Then there are the issues of cell design: It was necessary to periodically wipe the dust off of two photo electric eyes that signaled the robot to perform the next task. After the robot stopped, the victim entered through an opening that had been made in the perimeter guard for this purpose. When the photo cell was wiped off it signaled the robot to move and crushed the employee. And again: Another technician was working on a robot-conveyor arm. The machine dips parts into solutions and cycles every 15 minutes. The victim forgot about the 15-minute cycle and was caught between the robot arm and the conveyor.
How about a little help from your buddy? Two electricians entered a cell which had two robots that load two assembly fixtures. A yellow caution light was on indicating that it was ‘‘safe’‘ to enter the cell. Apparently while the electricians were checking the equipment one of them hit a limit switch which caused one of the robots to move quickly to the fixture to remove a panel. One of the electricians was standing in front of the assembly machine and was pinned by the robot and end effector.
And here is direct help: Every 20 cars the robot would return to a station and the sanding paper would be replaced automatically. The sanding-paper changer was not functioning properly. An electrician entered the cell through an interlocked gate. A fellow worker reset and started the line. The electrician was looking over the sanding-paper changer and did not realize that it was the 20th car. The robot moved quickly to the station striking the employee.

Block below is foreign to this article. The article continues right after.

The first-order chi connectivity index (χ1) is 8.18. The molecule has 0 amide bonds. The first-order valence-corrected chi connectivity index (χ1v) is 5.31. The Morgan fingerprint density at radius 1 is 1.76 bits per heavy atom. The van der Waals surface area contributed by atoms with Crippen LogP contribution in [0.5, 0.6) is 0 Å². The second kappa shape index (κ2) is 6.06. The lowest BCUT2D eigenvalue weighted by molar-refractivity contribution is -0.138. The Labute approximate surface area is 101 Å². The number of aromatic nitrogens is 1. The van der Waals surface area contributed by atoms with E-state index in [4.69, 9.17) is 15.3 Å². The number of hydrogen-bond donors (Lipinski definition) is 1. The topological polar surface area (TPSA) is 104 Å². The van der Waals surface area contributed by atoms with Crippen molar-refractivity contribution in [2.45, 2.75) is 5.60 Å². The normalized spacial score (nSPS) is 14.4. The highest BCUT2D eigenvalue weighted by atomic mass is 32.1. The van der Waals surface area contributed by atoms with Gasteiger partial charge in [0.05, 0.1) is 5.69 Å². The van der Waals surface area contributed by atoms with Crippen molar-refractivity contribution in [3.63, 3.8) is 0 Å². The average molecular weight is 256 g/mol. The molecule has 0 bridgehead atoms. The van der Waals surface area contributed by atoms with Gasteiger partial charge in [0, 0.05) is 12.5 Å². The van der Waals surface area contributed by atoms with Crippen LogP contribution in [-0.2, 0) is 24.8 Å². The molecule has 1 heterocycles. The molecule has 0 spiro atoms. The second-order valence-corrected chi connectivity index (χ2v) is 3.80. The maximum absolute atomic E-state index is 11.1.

And also indirect help: A worker entered a robot cell on the line and attempted to clear a fault. The worker assumed that by opening the interlocked gate the robot would not move. Over the weekend a maintenance worker had placed an object into the gate relay which essentially bypassed the interlock. The worker cleared the fault and the robot quickly moved toward her pinning her against the vehicle.
And finally a revealing quote: ‘‘I was trying to un-jam the cams and as I got the jam out, the robot cycled and squeezed me against the machine. I did not know it had to be turned off.’‘
The common theme I see in all these incidents is not only that they were foreseeable tasks, but that common safety procedures were not followed. And I don’t mean only procedures from the ANSI/RIA R15.06-1999 that allow for safe work around the robot cell, but standard lockout procedures as well. Where was the supervisor in all these cases? Is that you, or were you the victim, or were you the cell designer? YOU quickly becomes WE; all of us are responsible for safety in the work place.
On a final note, the new ANSI/ASSE Z244.1-2003 standard for Control of Hazardous Energy – Lockout/Tagout and Alternative Methods allows for safe work procedures following alternative methods for control of hazardous energy. This alternative to the classic lockout to zero-state energy is only as good as the procedure that is followed. Good supervisory oversight is essential, as well as good system design and engineering for the robotic work cell.
Practice safety everyday.
Originally published by RIA via www.robotics.org on 08/02/2004